Friday, February 03, 2023

WIPIP: Innovation Theory & TM

Andrew Gilden & Sarah R. Wasserman Rajec, Innovations in Pleasure

Conscious effort to tout devices/drugs as medical, downplaying their recreational and pleasurable features. Patents for cannabis related products, including lubricant, explained as medical and instrumental—to avoid divorce, mix cannabis with Viagra. Consequences of excluding pleasure from patent discourse: effects on what is considered patentable?

Queer theory: pleasure as a way of knowing things. Like debates about traditional knowledge. Patents talk about boundary-lowering potentials of MDMA (ecstasy), which has been known for decades among queer communities.

Abortion and contraception are also implicated by this. Folkloric and medical treatments have existed at least from Hippocratic times. Moving from the folk to the patent/regulated system also strips out the pleasure and the purpose—to fix sick people instead of allowing women freedom to make private choices; becomes public and subject to legislation.

Q: drugs v. devices used by a physician: does that form a pattern or change over time and who is the user—the patient or the doctor?

Rosenblatt: is this good (sharing knowledge with wider community), bad (commercializing and privatizing what had been used for human flourishing), or a sociological account?

Jeremy Sheff, Distributive Norms around Knowledge as a Resource

Should we focus on excludability or rivalrousness in determining how to manage resources? We can make things excludable through tech and law, making things that previously looked like public goods providable by private markets. But should you do that? Depriving people of benefits that don’t cost anything to provide. Jefferson’s maxim about lighting one’s taper from another’s was cribbed from Cicero, who suggested that there was a moral obligation to share nonrivalrous goods.  Book project: how do we reconcile that with our intuitions about markets and distributive justice?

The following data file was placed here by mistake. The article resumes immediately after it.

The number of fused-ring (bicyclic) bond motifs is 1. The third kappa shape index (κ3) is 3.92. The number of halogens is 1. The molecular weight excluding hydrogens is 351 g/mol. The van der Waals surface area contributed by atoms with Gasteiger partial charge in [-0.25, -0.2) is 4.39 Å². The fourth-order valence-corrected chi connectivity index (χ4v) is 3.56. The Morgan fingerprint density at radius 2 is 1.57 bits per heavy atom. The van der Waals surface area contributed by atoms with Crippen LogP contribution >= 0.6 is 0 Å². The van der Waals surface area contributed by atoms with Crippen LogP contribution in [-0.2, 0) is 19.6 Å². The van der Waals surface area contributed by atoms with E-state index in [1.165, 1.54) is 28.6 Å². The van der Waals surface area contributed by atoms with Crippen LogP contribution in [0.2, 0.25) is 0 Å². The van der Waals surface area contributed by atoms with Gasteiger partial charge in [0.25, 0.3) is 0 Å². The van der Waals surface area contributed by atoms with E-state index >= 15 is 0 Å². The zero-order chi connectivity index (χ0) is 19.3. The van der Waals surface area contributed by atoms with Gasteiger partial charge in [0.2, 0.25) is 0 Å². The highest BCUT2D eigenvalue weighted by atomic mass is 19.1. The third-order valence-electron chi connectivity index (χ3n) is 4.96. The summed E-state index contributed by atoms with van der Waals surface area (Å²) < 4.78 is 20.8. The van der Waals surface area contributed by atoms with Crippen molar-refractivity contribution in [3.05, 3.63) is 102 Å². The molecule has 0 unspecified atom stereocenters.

Norms of distributive justice: Political equality: all else equal, all human beings have an equal claim/obligation to benefits and burdens of social life.  Responsibility: unequal benefits/burdens shouldn’t be a function of brute luck, but b/c of their own choices and actions.

Assumption: benefits for some correlate w/burdens for others: my loaf of bread isn’t mine any more if I give it to you. When agents return good for good and ill for ill—reciprocity—the baseline norm of political equality is maintained. This assumption holds generally for scarce, tangible resources (private goods).

But that doesn’t apply to knowledge. So we face reciprocity norm conflict. Compensation intuition: obligation to reciprocate is function of burden on giver, so we should measure it by cost borne. Gratitude: obligation to reciprocate is function of benefit to recipient, so we should measure it by value received. While they overlap for scarce tangible goods, they conflict for knowledge. If we adhere to one, we violate the other. Confusing knowledge creation with distribution obfuscates but doesn’t eliminate those paradoxes.

Jordi Goodman: Knowledge transfer is not costless—it takes time. Also, gratitude is a norm that is payment, which is also why you ask if someone is in a position to accept the transfer. Gender and race as well as culture affect the costs of transmission.

A: agreed that transfer of knowledge and bundling of knowledge with scarce resources like time and labor that might attend upon transfer. If we think there’s a duty to compensate, it’s about those other resources.

Courtney Cox: kinds of knowledge: if I know something that has value b/c knowledge of it is limited, that may require different analysis.

A: basic observation of benefit matching loss works with physical goods. (Though it also can be costly to hang on to goods.) Maintaining an advantage in pursuing goals b/c of asymmetric information is a different issue that isn’t about benefit, ties this to Qs like insider trading.

RT: I’m not sure you can say there’s no cost to the knowledge transfer as such when it inherently entails my time and effort—it’s just that the transfer might not work, and in that sense we can distinguish between the time and effort and whether the knowledge transfer happens.  Copying may be directly costless to the knowledge creator, but knowledge transfer is not, and who is initiating may affect what’s going on here: knowledge transfer encodes voluntariness which fits with Cicero but not with a lot of the copying to which people object today. Obligation not to stop copying, or a right to stop copying, is different.